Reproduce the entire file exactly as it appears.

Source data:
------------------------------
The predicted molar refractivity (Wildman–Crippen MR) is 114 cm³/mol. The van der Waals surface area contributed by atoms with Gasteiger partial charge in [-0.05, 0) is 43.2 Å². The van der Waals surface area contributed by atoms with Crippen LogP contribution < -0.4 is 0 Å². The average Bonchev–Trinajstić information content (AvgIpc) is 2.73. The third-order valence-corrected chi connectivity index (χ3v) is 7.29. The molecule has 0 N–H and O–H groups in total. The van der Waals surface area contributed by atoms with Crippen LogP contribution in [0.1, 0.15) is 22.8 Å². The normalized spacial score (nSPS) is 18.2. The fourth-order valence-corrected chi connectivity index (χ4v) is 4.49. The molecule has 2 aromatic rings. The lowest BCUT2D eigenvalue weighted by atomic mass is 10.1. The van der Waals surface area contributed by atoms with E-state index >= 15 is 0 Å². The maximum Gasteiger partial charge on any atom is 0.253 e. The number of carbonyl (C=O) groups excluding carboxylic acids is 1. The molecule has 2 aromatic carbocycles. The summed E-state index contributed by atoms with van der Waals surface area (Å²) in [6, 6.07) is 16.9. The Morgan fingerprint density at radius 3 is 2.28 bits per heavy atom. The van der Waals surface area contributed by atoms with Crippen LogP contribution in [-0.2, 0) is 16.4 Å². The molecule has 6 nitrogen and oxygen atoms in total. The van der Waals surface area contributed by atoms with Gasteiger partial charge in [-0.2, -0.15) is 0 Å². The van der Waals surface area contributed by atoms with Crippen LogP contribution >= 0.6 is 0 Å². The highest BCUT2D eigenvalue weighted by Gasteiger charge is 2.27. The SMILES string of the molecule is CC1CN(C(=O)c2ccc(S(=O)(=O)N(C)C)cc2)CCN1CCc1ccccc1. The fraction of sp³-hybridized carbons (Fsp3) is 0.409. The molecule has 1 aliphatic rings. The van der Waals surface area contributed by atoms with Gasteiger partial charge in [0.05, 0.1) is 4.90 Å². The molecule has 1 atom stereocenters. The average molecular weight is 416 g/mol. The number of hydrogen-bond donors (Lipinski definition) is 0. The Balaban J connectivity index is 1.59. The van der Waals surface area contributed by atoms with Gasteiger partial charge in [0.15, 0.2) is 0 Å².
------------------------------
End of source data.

The predicted molar refractivity (Wildman–Crippen MR) is 114 cm³/mol. The van der Waals surface area contributed by atoms with Gasteiger partial charge in [-0.05, 0) is 43.2 Å². The van der Waals surface area contributed by atoms with Crippen LogP contribution < -0.4 is 0 Å². The average Bonchev–Trinajstić information content (AvgIpc) is 2.73. The third-order valence-corrected chi connectivity index (χ3v) is 7.29. The molecule has 0 N–H and O–H groups in total. The van der Waals surface area contributed by atoms with Crippen LogP contribution in [0.1, 0.15) is 22.8 Å². The normalized spacial score (nSPS) is 18.2. The fourth-order valence-corrected chi connectivity index (χ4v) is 4.49. The molecule has 2 aromatic rings. The lowest BCUT2D eigenvalue weighted by atomic mass is 10.1. The van der Waals surface area contributed by atoms with E-state index >= 15 is 0 Å². The maximum Gasteiger partial charge on any atom is 0.253 e. The number of carbonyl (C=O) groups excluding carboxylic acids is 1. The molecule has 2 aromatic carbocycles. The summed E-state index contributed by atoms with van der Waals surface area (Å²) in [6, 6.07) is 16.9. The Morgan fingerprint density at radius 3 is 2.28 bits per heavy atom. The van der Waals surface area contributed by atoms with Crippen LogP contribution in [-0.2, 0) is 16.4 Å². The molecule has 6 nitrogen and oxygen atoms in total. The van der Waals surface area contributed by atoms with Gasteiger partial charge in [-0.2, -0.15) is 0 Å². The van der Waals surface area contributed by atoms with Crippen LogP contribution >= 0.6 is 0 Å². The highest BCUT2D eigenvalue weighted by Gasteiger charge is 2.27. The SMILES string of the molecule is CC1CN(C(=O)c2ccc(S(=O)(=O)N(C)C)cc2)CCN1CCc1ccccc1. The fraction of sp³-hybridized carbons (Fsp3) is 0.409. The molecule has 1 aliphatic rings. The van der Waals surface area contributed by atoms with Gasteiger partial charge in [0.05, 0.1) is 4.90 Å². The molecule has 1 atom stereocenters. The average molecular weight is 416 g/mol. The number of hydrogen-bond donors (Lipinski definition) is 0. The Balaban J connectivity index is 1.59. The van der Waals surface area contributed by atoms with Gasteiger partial charge in [0.15, 0.2) is 0 Å².